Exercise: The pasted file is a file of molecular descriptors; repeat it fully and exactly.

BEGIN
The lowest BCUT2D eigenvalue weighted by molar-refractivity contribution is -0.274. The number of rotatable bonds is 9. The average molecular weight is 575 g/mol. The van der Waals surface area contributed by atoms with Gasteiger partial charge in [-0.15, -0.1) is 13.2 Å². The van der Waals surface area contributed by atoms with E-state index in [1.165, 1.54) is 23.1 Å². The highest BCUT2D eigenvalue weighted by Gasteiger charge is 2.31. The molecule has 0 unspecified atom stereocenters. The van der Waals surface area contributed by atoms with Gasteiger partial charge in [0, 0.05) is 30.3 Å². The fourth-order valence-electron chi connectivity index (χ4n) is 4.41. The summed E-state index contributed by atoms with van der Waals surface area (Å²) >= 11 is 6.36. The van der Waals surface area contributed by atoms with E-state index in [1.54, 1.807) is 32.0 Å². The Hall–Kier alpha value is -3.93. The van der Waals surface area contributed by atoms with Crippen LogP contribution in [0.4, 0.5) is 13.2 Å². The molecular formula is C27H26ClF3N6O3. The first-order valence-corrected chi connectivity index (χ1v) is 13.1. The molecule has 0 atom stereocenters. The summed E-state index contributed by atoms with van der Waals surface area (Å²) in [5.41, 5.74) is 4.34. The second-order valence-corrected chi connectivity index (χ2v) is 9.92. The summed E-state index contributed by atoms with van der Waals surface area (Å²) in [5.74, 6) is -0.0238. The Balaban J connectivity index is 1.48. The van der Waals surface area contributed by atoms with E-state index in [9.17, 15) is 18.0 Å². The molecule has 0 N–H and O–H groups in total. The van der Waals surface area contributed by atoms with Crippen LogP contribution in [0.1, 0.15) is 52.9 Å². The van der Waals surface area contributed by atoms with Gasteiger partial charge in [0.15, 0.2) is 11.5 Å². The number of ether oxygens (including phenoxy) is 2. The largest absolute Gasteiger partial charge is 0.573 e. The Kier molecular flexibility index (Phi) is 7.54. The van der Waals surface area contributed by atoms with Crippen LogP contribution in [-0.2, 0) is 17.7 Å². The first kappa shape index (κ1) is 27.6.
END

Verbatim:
The lowest BCUT2D eigenvalue weighted by molar-refractivity contribution is -0.274. The number of rotatable bonds is 9. The average molecular weight is 575 g/mol. The van der Waals surface area contributed by atoms with Gasteiger partial charge in [-0.15, -0.1) is 13.2 Å². The van der Waals surface area contributed by atoms with E-state index in [1.165, 1.54) is 23.1 Å². The highest BCUT2D eigenvalue weighted by Gasteiger charge is 2.31. The molecule has 0 unspecified atom stereocenters. The van der Waals surface area contributed by atoms with Gasteiger partial charge in [0, 0.05) is 30.3 Å². The fourth-order valence-electron chi connectivity index (χ4n) is 4.41. The summed E-state index contributed by atoms with van der Waals surface area (Å²) >= 11 is 6.36. The van der Waals surface area contributed by atoms with E-state index in [1.54, 1.807) is 32.0 Å². The Hall–Kier alpha value is -3.93. The van der Waals surface area contributed by atoms with Crippen LogP contribution in [0.4, 0.5) is 13.2 Å². The molecular formula is C27H26ClF3N6O3. The first-order valence-corrected chi connectivity index (χ1v) is 13.1. The molecule has 0 atom stereocenters. The summed E-state index contributed by atoms with van der Waals surface area (Å²) in [5.41, 5.74) is 4.34. The second-order valence-corrected chi connectivity index (χ2v) is 9.92. The summed E-state index contributed by atoms with van der Waals surface area (Å²) in [5.74, 6) is -0.0238. The Balaban J connectivity index is 1.48. The van der Waals surface area contributed by atoms with E-state index in [9.17, 15) is 18.0 Å². The molecule has 0 N–H and O–H groups in total. The van der Waals surface area contributed by atoms with Crippen LogP contribution in [0.1, 0.15) is 52.9 Å². The van der Waals surface area contributed by atoms with Gasteiger partial charge in [0.15, 0.2) is 11.5 Å². The number of ether oxygens (including phenoxy) is 2. The largest absolute Gasteiger partial charge is 0.573 e. The Kier molecular flexibility index (Phi) is 7.54. The van der Waals surface area contributed by atoms with Crippen LogP contribution in [-0.2, 0) is 17.7 Å². The first kappa shape index (κ1) is 27.6.